Adapted from Michael Allen and Scott R. Swain, ed., Christian Dogmatics: Reformed Theology for the Church Catholic (Baker Academic, 2016).
As I noted in my first post, some recent Reformed theologians worry that the covenant of redemption potentially undermines orthodox trinitarianism. Thus, Karl Barth asks, “Can we really think of the first and second persons of the triune Godhead as two distinct subjects and therefore as two legal subjects who can have dealings and enter into obligations one with another?” Robert Letham offers what he deems the inevitable answer to this question: “to describe the relations of the three persons in the Trinity as a covenant, or to affirm that there as a need for them to enter into covenantal–even contractual–arrangements is to open the door to heresy. The will of the Trinity is one; the works of the Trinity are indivisible. For all the good intentions of those who proposed it, the construal of the relations of the three persons of the Trinity in covenantal terms is a departure from classic Trinitarian orthodoxy.” This is quite a charge! How should we respond?
It is important to observe that proponents of the doctrine of the pactum salutis long ago acknowledged and answered the tritheistic objection. So, for example, to the question of how it can be said “that the will of the Father and the will of the Son did concur distinctly in the making of this covenant,” given the unity of God’s will, John Owen responds:
[S]uch is the distinction of the persons in the unity of the divine essence, as that they act in natural and essential acts reciprocally one towards another,–namely, in understanding, love, and the like; they know and mutually love each other. And as they subsist distinctly, so they also act distinctly in those works which are of external operation… The will of God as to the peculiar actings of the Father in this matter is the will of the Father, and the will of God with regard unto the peculiar actings of the Son is the will of the Son; not by a distinction of sundry wills, but by the distinct application of the same will unto its distinct acts in the persons of the Father and the Son.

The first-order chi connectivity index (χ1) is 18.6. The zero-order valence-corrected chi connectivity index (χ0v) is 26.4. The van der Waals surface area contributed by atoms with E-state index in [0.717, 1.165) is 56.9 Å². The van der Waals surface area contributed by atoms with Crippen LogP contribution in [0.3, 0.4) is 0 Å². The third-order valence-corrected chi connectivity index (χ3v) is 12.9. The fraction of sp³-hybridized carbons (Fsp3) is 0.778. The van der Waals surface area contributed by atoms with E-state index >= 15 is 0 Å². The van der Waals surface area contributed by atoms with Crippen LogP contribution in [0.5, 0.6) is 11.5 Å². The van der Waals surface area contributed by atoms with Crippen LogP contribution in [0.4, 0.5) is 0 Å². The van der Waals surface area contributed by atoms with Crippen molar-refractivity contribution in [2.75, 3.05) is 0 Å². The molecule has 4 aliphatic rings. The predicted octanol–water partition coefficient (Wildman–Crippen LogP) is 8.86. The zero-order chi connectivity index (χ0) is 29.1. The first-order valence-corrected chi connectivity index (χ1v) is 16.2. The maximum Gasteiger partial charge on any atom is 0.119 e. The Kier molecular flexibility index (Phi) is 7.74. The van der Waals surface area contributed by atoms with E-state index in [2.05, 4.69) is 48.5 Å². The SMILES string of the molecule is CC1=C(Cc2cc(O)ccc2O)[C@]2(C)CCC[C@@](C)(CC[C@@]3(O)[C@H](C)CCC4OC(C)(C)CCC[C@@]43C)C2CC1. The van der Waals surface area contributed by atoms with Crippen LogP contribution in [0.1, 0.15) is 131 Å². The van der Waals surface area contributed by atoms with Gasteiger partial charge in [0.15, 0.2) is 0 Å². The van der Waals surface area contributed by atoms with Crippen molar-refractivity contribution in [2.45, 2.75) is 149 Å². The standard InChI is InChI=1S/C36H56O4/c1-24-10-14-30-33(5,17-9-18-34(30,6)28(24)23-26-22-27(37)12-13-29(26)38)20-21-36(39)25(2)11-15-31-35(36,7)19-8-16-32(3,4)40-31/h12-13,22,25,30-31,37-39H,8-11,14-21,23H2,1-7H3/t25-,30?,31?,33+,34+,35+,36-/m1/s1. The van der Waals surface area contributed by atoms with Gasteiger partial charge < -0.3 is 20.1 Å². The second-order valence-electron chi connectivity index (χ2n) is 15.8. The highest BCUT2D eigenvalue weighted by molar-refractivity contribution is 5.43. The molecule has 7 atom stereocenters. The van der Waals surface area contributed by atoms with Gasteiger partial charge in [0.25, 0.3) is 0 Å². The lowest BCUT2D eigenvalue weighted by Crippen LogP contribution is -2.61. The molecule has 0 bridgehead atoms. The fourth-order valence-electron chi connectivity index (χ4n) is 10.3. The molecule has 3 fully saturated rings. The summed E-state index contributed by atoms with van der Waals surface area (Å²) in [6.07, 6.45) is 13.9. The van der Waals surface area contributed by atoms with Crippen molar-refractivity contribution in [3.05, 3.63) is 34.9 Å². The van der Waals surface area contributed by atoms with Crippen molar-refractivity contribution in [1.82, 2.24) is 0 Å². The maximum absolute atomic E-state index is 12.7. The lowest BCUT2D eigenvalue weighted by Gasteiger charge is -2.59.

Wilhelmus à Brakel addresses the issue in similar fashion:
Since the Father and the Son are one in essence and thus have one will and one objective, how can there possibly be a covenant transaction between the two, as such a transaction requires the mutual involvement of two wills? Are we then not separating the persons of the Godhead too much? To this I reply that as far as personhood is concerned the Father is not the Son and the Son is not the Father. From this consideration the one divine will can be viewed from a twofold perspective. It is the Father’s will to redeem by the agency of the second person as surety, and it is the will of the Son to redeem by his own agency as surety.
In other words, when it comes to the relationship between the pactum salutis and the divine will, we must consider not only that will’s unity and indivisibility, we must also consider that will’s tripersonal manner of subsistence if we are to appreciate the doctrine’s status as an instance of orthodox trinitarian reasoning. Far from undermining orthodox trinitarian theology, therefore, the doctrine of the covenant of redemption should be seen as an application of orthodox trinitarian principles to the locus of God’s eternal decree. Because the Son is consubstantial with the Father, God’s redemptive will cannot be limited to the Father; the Son too must the agent of God’s redemptive will. Moreover, because the Son eternally proceeds from the Father in his personal manner of subsisting, so too does his personal manner of willing proceed from the Father. The Son’s willing submission to the Father in the pactum salutis is thus a faithful expression of his divine filial identity as the consubstantial, eternally begotten Son of God.
This article first appeared at Reformation 21